Hey guys! We are almost 1 month into the 2020 tax season already and many returns have been filed but I know there are many more to go. If you (or someone you know) hasn't filed their taxes yet, I'm going to tell you how to find the right person to help you get it done.
The first question is: Do you even need a professional? If you have a basic understanding of income and how you pay taxes on that income, you could probably file your taxes yourself. There's tons of software out there that you can use and file your return for F-R-E-E. Personally, I recommend TaxAct (and no, they aren't paying me to say this) but it is user friendly and walks you through everything step-by-step. However, if your tax situation is a bit more complex or you just don't have the time, patience or desire to figure it out, it's perfectly fine to seek professional help. After all, that's what I'm here for!
Now that you've decided you need help, How do you know who to go to? The options can be overwhelming. Most people are familiar with the big three: the H&R Blocks, Jackson Hewitts and Liberty Taxes (thanks to Sir/Lady Liberty flagging you down or dancing on the corner like a maniac). #noshade I used to work there and I loved it! They taught me everything I know about running a tax office...what do to and what NOT to do. #isaidwhatisaid. The challenges of going to these companies are: they typically hire seasonal help so every year you walk in, you're usually sitting down with someone new and they're franchises, which means high franchise fees they have to pay which equates to high tax prep fees to the taxpayer (that would be YOU).
The second option are the many #smallbusinesses around town (or online). With so many to choose from, it's hard to know which one is JUST RIGHT for you. And while most tax return preparers are professional, honest and provide excellent service to their clients, we KNOW that dishonest and unscrupulous tax return preparers do exist. I have seen way too many posts about people getting jipped and ripped off by people that have either filed their return without their authorization or run off with their refunds and it literally breaks my heart and makes me shake my head. Sidebar: Did you know that even when someone prepares a return FOR you, you as the taxpayer are legally responsible for all the information included on the return. Here are 5 tips to help you avoid those people and pick a professional that has your best interest at heart.
Select an ethical preparer. You are sharing super sensitive information about yourself, your family and your finances. Three things people don't play about. You don't want that information landing in the wrong hands. Make sure you've done your research or know other clients personally that have had a positive experience with the professional.
Ask about service fees. Avoid preparers who base their fee on a percentage of YOUR refund. Many times, they will incorrectly or falsely report items on your return to increase your refund and increase their fee.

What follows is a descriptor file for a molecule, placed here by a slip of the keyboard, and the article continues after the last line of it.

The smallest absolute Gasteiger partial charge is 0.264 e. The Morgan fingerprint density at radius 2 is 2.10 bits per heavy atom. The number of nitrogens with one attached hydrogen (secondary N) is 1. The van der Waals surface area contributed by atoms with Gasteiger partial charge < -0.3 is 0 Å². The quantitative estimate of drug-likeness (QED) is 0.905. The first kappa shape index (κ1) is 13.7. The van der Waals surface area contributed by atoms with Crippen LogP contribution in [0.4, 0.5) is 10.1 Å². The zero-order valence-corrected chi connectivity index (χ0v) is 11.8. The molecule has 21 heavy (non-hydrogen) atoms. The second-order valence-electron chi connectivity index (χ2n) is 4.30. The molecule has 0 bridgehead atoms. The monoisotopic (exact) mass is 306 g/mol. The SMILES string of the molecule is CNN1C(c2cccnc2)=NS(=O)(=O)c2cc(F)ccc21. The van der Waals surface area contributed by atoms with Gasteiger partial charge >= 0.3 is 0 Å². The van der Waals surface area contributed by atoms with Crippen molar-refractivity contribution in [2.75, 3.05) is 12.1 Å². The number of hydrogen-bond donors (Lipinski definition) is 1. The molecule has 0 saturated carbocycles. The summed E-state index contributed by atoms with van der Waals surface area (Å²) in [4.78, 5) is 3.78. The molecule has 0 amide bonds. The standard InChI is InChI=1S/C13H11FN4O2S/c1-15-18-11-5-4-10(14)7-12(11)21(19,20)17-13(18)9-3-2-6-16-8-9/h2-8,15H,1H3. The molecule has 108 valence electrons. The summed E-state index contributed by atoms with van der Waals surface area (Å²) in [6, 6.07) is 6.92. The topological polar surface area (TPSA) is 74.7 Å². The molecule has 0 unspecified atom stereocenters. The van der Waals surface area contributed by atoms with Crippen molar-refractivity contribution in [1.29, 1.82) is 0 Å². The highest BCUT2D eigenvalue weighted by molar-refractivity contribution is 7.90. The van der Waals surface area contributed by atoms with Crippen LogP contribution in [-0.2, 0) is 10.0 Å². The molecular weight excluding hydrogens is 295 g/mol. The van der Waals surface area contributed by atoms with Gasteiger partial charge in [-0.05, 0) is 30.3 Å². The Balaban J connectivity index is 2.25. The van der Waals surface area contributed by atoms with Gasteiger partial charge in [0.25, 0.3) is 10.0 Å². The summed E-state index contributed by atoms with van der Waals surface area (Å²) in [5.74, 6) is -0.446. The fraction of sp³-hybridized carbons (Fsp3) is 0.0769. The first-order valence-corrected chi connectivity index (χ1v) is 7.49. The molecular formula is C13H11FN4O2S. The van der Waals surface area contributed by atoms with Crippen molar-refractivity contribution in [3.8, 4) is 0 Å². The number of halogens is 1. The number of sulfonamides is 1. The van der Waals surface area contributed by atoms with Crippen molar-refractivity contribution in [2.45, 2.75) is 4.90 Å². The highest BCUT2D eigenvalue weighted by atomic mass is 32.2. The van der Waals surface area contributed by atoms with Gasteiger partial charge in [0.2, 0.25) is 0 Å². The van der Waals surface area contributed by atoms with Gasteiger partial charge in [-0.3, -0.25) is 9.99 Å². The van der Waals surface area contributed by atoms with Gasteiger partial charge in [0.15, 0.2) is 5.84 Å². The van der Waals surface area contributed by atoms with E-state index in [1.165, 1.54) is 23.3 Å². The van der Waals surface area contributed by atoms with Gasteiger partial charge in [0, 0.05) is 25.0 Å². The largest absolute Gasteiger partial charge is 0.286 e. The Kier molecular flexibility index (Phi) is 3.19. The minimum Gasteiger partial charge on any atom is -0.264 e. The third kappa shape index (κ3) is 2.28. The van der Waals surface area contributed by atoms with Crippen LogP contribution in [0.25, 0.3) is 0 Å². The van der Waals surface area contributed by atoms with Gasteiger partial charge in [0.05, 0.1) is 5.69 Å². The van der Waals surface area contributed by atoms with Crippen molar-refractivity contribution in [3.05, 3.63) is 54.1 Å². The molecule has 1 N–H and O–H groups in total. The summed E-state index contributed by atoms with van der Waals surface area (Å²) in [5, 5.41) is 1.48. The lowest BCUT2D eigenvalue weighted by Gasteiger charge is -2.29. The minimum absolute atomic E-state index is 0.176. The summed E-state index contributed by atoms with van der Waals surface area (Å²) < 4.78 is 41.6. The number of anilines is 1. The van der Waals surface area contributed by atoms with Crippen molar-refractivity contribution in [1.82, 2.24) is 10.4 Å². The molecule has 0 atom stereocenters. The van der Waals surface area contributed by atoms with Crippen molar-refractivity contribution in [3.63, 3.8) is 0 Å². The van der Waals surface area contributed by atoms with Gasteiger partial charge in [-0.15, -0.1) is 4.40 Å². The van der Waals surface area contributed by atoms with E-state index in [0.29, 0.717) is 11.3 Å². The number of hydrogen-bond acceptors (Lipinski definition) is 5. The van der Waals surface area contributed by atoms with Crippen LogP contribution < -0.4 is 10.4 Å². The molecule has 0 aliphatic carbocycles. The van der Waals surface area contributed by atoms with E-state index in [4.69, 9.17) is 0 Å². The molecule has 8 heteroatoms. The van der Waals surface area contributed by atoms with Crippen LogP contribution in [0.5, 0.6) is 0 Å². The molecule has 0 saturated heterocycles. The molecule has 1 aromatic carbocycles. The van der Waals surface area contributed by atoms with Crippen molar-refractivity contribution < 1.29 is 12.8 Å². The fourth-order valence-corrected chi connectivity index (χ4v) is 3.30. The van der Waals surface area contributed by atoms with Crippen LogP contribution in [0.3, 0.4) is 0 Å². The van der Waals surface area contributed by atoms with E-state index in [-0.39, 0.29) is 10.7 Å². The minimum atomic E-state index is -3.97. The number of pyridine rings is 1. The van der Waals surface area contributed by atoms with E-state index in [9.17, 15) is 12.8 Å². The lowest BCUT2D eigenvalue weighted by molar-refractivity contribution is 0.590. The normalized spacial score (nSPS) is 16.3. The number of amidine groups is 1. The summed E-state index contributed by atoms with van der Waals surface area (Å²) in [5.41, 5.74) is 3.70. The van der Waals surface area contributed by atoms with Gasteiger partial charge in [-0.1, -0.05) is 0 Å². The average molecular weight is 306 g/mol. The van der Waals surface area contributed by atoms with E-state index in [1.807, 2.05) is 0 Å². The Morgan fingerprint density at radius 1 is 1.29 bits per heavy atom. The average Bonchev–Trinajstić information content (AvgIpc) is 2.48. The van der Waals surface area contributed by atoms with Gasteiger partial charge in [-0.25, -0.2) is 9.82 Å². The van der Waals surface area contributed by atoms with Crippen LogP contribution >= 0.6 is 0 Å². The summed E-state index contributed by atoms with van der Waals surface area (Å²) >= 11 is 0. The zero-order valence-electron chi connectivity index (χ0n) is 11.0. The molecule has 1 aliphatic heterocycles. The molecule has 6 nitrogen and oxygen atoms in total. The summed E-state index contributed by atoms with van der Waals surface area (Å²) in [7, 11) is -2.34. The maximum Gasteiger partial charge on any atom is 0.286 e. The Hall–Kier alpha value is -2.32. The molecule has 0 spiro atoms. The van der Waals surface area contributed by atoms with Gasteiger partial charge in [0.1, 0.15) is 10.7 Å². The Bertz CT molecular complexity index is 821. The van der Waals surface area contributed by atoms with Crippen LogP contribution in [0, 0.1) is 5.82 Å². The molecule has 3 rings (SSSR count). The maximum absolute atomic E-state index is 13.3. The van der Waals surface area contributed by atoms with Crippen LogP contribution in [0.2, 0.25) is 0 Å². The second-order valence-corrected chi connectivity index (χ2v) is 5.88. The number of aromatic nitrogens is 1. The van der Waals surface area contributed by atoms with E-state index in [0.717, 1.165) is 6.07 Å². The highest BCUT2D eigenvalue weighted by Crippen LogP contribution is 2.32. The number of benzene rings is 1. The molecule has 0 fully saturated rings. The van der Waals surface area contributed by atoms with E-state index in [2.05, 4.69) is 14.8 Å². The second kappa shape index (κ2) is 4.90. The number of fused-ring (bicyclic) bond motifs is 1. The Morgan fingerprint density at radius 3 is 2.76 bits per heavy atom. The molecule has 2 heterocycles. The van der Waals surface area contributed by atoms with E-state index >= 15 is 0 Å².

Be sure to use a preparer with a preparer tax identification number (PTIN) and they are willing to sign the return. The PTIN is an identifier that paid tax preparers include on tax returns they file. If someone isn't willing to include their PTIN on your tax return, that's a RED FLAG. Note: Any tax professional with an IRS PTIN is authorized to prepare federal tax returns for pay.
Make sure the preparer is available after the filing due date. This may be helpful if questions come up about the tax return or if you're randomly selected for an audit. Some places are only open during tax season and are on 'vacation' the rest of the year or they pack up and move offices and you can't find them. Ask about their off peak office hours.
Ask the preparer for a copy of your tax return. BY LAW tax return preparers must give the taxpayer a copy of the return. You would think this one is a given, but I've had many people come to me asking if I can file or amend their taxes that other people messed up and they never received a copy of what was submitted. Another RED FLAG that something fishy could be going on.
This is not an all inclusive list but just a few things to watch out for. I think it goes without saying that even before all of this, you should also make sure the person is knowledgeable on the ever-changing tax laws and can advise you year over year on how to improve your tax situation, but as the elders tell me, "common sense ain't common." Also, the IRS maintains a directory of tax preparers with various credentials that you can access here. Still not foolproof but if a preparer is willing to get registered with the IRS, take continuing education classes, apply for licenses or certifications, they are held to a higher standard and there is a decreased chance that they are not out in here in the streets intentionally trying to deceive people.
Have you had a good or bad experience you want to share? I would love to hear about it. Drop a comment below or just tell me what you think about the article. If you have specific questions, email me at firstname.lastname@example.org. With so many choices and so MUCH on the line, choosing a tax preparer can be scary and tricky. Let me take the guesswork out of it for you and just roll with me. I'll take good care of you. *wink*
Until Next Time,